PS5 vs Xbox Series X: does the most powerful console always win?

This week, we finally learned what the PS5 specs and Xbox Series X specs are. These are early days for both consoles, but our expert's opinion is that "the PS5, at least on paper, is much less powerful than the Xbox Series X." There's a lot more to dig into than that, though, and we recommend reading both of our in-depth specs analysis articles, linked above, for some informed opinions on the new consoles.

Historically, it's hard to tell how important hardware specs end up being to a console's success. Usually, there are other factors to consider, most obviously the range of games, but also the price of the console, or its appeal beyond traditional players. Timing, too, can play a key part, and additional features may also inform their success.  

Why did each console actually win its respective generation, then? Below, we've gone back through the last four generations of consoles, to remember how they came out on top, which might give you some idea of what'll determine the victor this time around.

Why the PS4 beat the Xbox One

Did the most powerful console win the generation? In terms of the base consoles, yes. The PS4 had an edge in performance over the Xbox One from the start, with many games achieving higher resolutions on PS4 than Xbox One (there's a long list of comparisons on this front in IGN's database). But the later-released Xbox Series X is more powerful than the PS4 Pro, and Xbox is still ending the generation well behind overall, with PS4 sales topping 100 million. 

What actually won the generation? Other factors determined the PS4's victory lap. The Xbox One was more expensive at launch, and experienced a PR disaster around its stance on pre-owned games (which it was forced to retract). Its Kinect peripheral was also removed entirely after release, which seemingly showed a lack of confidence in the offering, though it enabled Microsoft to bring the price down. The Xbox One has also never had the quality of software that the 360 did, despite highlights like the Forza series and Sea of Thieves. The PS4, meanwhile, has thrived with big, story-driven narrative exclusive titles like God of War and Horizon Zero Dawn.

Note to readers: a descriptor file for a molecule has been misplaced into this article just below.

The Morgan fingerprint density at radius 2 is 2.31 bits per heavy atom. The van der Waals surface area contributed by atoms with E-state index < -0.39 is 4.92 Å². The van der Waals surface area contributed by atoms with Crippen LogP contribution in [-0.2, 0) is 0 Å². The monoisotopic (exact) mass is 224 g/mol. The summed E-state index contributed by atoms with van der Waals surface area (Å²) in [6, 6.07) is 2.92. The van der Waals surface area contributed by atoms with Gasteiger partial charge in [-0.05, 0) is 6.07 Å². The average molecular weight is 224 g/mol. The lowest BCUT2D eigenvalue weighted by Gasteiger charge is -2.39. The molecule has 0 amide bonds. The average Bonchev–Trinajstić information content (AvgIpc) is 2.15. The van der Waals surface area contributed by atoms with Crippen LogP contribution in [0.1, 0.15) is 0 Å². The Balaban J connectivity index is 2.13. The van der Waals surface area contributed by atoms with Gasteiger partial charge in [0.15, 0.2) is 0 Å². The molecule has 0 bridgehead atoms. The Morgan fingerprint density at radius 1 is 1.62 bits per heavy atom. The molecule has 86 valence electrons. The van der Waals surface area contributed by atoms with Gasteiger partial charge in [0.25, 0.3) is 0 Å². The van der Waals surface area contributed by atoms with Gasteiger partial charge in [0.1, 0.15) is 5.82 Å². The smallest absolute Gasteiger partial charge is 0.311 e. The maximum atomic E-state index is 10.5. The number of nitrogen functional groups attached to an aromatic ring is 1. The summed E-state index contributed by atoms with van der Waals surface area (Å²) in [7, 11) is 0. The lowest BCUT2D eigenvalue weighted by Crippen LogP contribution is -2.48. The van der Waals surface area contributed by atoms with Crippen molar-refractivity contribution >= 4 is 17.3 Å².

Why the Wii beat the PS3 and the Xbox 360 

Did the most powerful console win the generation? No. The Nintendo Wii won with over 100 million units sold, and it couldn't even output in HD. But there was no clear loser in this generation, really. The PS3 and 360 both ended in similar positions sales-wise (80 million+ units), and despite the PS3 being tricky to develop for (to the point where PlayStation's Mark Cerny referenced it this week), games ended up performing similarly across both after a rocky first few years for PS3 ports. There were some notable exceptions, though, like Bayonetta's notoriously bad PS3 version.

The Wii U, which launched in 2012, had a better GPU than its competitors did (and a reportedly less capable CPU), but otherwise ran games to a comparable quality. Its real problem, though, was that its USP of a second screen simply didn't catch on. The Wii U didn't look like a serious upgrade to PlayStation or Xbox players, either, and proper next-gen consoles would follow a year later.